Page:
July 23, 2015
The threat of federal False Claims Act (“FCA”) liability based on the failure to promptly return overpayments is a relatively new phenomenon, but it is receiving a lot of attention. In 2009, Congress enacted the Fraud Enforcement and Recovery Act of 2009, which modified the FCA to enable the federal government to pursue FCA liability against persons who knowingly retain overpayments of government funds (also known as “reverse false claims”). In 2010, Congress passed the Patient Protection and Affordable Care Act, which established that any person who receives an overpayment from the Medicare or Medicaid programs — and who does not report and return an overpayment within 60 days after "identification" — will be subject to potential FCA liability. In 2012 and 2014, the Centers for Medicare and Medicaid Services (“CMS”) issued proposed rules to describe how CMS interpreted overpayments, attempting to delineate, with needle-thin precision, the different obligations of identifying, reporting, and returning overpayments to the Medicare program in order to avoid FCA liability. Various provisions in the proposed regulations have been controversial, and CMS has not yet finalized them.

Recently, a qui tam FCA case initially filed in 2014 was unsealed, asserting that reverse payment agreements – so-called “pay-for-delay” settlements – between brand and generic pharmaceutical companies caused Medicare and Medicaid to overpay for drugs. U.S. ex rel. Radice v. Astellas Pharma, Inc., et al., 2:14-CV-05389 (C.D. Cal. 2014). The relator purports to represent a number of states and the federal government against a group of pharmaceutical companies. All of the government entities declined to intervene.

The complaint advances a novel and ambitious theory built upon complex allegations of anti-trust and conspiracy activity. The relator alleges that the defendants conspired to keep the costs of certain prescription drugs at an inflated price by conspiring to delay the entry into the market of less expensive generic versions – resulting in overcharges submitted to government payors. According to the complaint, one pharma company agreed to forgo a right to launch an authorized generic. The defendants orchestrated the elaborate plan for the secret pay-for-delay agreement through the filing and settlement of a patent infringement lawsuit between the defendants. The relator contends that the $50 million settlement payment was a disguised pay-for-delay agreement – part of the overarching scheme to keep generics out of the market. This, in turn, enabled the brand manufacturer to maintain market exclusivity and, as a result, charge higher, inflated prices ultimately charged to and reimbursed by government payors.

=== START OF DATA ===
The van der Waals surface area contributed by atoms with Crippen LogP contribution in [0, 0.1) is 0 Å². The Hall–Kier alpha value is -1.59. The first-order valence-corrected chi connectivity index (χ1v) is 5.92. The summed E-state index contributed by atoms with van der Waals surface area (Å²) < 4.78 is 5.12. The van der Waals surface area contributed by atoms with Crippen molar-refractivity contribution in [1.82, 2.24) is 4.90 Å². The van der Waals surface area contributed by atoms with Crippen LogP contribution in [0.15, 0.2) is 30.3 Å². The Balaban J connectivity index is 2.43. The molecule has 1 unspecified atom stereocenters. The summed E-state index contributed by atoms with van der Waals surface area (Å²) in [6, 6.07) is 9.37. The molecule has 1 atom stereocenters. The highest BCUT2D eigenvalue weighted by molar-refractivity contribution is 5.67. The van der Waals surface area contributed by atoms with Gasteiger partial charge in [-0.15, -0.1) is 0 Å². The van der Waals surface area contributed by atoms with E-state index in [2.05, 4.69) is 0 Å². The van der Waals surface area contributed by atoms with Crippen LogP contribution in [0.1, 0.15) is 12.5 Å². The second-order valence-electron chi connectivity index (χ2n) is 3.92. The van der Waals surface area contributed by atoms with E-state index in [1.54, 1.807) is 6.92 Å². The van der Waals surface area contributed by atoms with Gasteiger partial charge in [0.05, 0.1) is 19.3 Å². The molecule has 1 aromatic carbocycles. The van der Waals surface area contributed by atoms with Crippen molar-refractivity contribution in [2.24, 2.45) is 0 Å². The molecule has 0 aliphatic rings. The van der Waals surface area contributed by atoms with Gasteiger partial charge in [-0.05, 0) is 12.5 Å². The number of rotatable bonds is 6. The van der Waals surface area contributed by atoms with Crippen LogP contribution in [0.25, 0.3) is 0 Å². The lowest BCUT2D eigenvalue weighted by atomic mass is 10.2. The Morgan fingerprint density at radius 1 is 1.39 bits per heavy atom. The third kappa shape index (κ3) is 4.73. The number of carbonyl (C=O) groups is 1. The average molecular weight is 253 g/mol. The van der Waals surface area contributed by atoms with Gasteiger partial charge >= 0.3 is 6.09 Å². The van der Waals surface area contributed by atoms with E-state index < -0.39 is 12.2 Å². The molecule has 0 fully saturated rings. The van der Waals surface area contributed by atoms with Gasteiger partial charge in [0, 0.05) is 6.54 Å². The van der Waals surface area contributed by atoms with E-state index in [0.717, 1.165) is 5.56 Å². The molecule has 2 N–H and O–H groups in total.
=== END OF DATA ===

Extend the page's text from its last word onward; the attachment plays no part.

The complaint may be the first to suggest that a reverse payment settlement agreement results in a violation of the FCA. Missing from the complaint, however, is the critical description of who knowingly submitted a false claim and how. FCA liability is triggered when a party “knowingly makes, uses or causes to be made or used, a false record or statement material to an obligation to pay or transmit money or property to the Government, or knowingly conceals or knowingly and improperly avoids or decreases an obligation to pay or transmit money or property to the Government.” When the complaint approaches pleading these crucial elements of an FCA case, the relator noticeably switches into the passive voice, unable to provide any of the requisite specificity.